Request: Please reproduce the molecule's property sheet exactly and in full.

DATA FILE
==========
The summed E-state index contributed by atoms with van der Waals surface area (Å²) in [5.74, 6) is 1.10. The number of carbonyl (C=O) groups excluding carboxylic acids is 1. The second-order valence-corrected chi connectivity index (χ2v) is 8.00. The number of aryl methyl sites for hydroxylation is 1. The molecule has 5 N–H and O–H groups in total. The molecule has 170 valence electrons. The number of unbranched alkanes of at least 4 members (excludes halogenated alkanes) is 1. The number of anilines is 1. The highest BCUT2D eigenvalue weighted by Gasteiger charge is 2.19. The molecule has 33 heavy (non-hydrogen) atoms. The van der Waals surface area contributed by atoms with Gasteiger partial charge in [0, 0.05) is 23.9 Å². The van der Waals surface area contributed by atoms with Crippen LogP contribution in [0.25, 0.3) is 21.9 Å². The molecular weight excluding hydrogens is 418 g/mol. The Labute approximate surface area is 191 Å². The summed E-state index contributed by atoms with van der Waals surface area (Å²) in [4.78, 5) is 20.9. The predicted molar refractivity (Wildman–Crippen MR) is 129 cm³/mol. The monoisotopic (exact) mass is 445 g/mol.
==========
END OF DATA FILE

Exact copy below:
The summed E-state index contributed by atoms with van der Waals surface area (Å²) in [5.74, 6) is 1.10. The number of carbonyl (C=O) groups excluding carboxylic acids is 1. The second-order valence-corrected chi connectivity index (χ2v) is 8.00. The number of aryl methyl sites for hydroxylation is 1. The molecule has 5 N–H and O–H groups in total. The molecule has 170 valence electrons. The number of unbranched alkanes of at least 4 members (excludes halogenated alkanes) is 1. The number of anilines is 1. The highest BCUT2D eigenvalue weighted by Gasteiger charge is 2.19. The molecule has 33 heavy (non-hydrogen) atoms. The van der Waals surface area contributed by atoms with Gasteiger partial charge in [0, 0.05) is 23.9 Å². The van der Waals surface area contributed by atoms with Crippen LogP contribution in [0.25, 0.3) is 21.9 Å². The molecular weight excluding hydrogens is 418 g/mol. The Labute approximate surface area is 191 Å². The summed E-state index contributed by atoms with van der Waals surface area (Å²) in [4.78, 5) is 20.9. The predicted molar refractivity (Wildman–Crippen MR) is 129 cm³/mol. The monoisotopic (exact) mass is 445 g/mol.